Courage Doesn’t Always Roar

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Courageous communication is a key to successful relationships. Whether working with a team to create a healthy business culture or applying it personally to boldly address hard subjects, it describes honest, clearly articulated conversations about issues that matter. It is a proven way to build an atmosphere of trust.

Since my natural personality tendency sets me up to avoid confrontation, courageous communication is something I’ve had to consciously discipline myself to develop. It’s a vital component of success in all relationships.

At work, it might mean talking about the elephant in the room that’s affecting team morale.
At home, it might be requesting a family meeting and asking everyone to pitch in on the effort to trim expenditures when mom or dad experience a job cut.

Courageous and Angry are Two Different Animals

Being authentic is critical, but it doesn’t mean saying everything that comes into your head.  Honest communication doesn’t mean being disrespectful and hurtful. Anger is a normal emotion, yet tension has to be addressed and worked through. When I work with teams, the question often arises, “If you’re committed to courageous communication, where does venting fit in?”

First, let’s agree on what venting is. The dictionary defines it as, “giving free play or expression to an emotion; to vent rage; to release or discharge. “

Venting involves anger. Some of the road rage and crazy crimes of passion we see in the news are examples of the most radical form of venting. Clearly, that’s seriously unhealthy behavior.
You might think your rant session with a co-worker or friend is a healthy way to let off steam and work through frustration.  Granted, we have to process stress or it can steal our peace and affect our health, but is venting a good strategy?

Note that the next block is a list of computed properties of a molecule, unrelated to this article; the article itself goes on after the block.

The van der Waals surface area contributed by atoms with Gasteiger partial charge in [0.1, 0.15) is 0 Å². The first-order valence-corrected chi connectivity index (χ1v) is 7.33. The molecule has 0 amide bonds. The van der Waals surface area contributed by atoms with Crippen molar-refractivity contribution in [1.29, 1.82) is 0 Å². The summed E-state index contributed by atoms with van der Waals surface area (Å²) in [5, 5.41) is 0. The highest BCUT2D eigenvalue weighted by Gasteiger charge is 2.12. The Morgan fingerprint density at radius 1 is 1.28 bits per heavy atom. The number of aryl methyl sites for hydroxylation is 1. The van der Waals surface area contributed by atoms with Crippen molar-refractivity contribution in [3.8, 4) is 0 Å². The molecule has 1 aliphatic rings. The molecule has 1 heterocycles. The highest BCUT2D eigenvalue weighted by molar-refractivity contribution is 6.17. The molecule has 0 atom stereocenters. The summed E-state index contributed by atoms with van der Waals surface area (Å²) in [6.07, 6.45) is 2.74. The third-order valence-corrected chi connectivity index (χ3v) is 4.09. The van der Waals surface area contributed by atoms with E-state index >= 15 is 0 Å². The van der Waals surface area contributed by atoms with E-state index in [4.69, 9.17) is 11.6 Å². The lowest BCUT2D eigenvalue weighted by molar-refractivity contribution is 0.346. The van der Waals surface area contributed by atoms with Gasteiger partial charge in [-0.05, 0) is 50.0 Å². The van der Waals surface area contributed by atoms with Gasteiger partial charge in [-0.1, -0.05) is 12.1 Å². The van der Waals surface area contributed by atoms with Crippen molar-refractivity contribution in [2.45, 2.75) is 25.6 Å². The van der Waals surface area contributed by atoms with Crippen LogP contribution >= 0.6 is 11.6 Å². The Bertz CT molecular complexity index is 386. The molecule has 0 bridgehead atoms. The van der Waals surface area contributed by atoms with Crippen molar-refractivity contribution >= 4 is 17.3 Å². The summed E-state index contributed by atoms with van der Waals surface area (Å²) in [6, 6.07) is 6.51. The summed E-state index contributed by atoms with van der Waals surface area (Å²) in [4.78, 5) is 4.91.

Is Venting a Good Strategy?

Think about the last time you vented to someone. Did you feel better afterward?  What about the last time you were on the listening end of someone else’s diatribe. How did it make you feel?
It’s quite possible venting allows us to rehearse the problem rather than disperse the problem.

Stop, Drop and Breathe

When I was a child, I remember learning that if you ever find yourself in the terrible predicament of being on fire; Stop, Drop and Roll. The worst thing to do is follow your natural inclination to run and thrash around.  The best advice when you are on fire emotionally goes right along this line of thinking ; Stop, Drop and Breathe.

Stop –  Quit talking. Bite your tongue in mid-sentence if necessary. I’ve often joked that my tongue is significantly shorter than it used to be from all the times I’ve bitten it. Taking back hurtful words is like trying to put toothpaste back in a tube. Can’t do it. At that point, all you can do is move into damage control mode.
break-plate-sorry

Drop: Drop the subject until you are cooled down enough to talk about it. Step away from the flames. Talking at this point is adding fuel to the fire. It can result in broken dishes, like the plate in the example above that has gone viral on Facebook. (And in case you didn’t know- social media is the WORST place to vent. Don’t do it.)

Breathe: Deep breathing calms you. That’s one reason exercise is good stress management – you flush much needed oxygen to your system.  It’s no coincidence that emergency instructions on airplanes instruct you to put on your own oxygen mask first before you assist others.  Breathing isn’t optional under any circumstances. Note to self: Take several  deep breaths before dealing with any conflagration.

Retrain Your Brain

It’s a scientific fact that children have not developed the neural pathways to calm their own turbulent emotions. It’s not shocking to see temper tantrums and hissy fits with little people. That doesn’t mean we approve or consider it acceptable behavior. As for adults – there has to be a better way.

Neurologists say every time you resist acting on your anger and choose to restore yourself to calm, you are rewiring your brain to be calmer and more loving. There is proof you can retrain your brain – even if anger has governed your reactions in the past.

I’m going to talk more about the rules of engagement for venting in my next post, “Anger Doesn’t Have to Roar.”  For me, courage often means leaning in and speaking up. For others, courage might mean stepping back and holding your tongue. I will also be addressing this and much more in a Webinar on Nov. 17th. Take 40 minutes for this Free Lunch and Learn Session called “Courage Doesn’t Always Roar.” As we anticipate holiday gatherings in the months ahead, it’s the perfect time to brush up on conflict resolution skills. Not looking for trouble… just sayin’.  🙂






Lunch and Learn:
Courage Doesn’t Always Roar
Nov. 17th 

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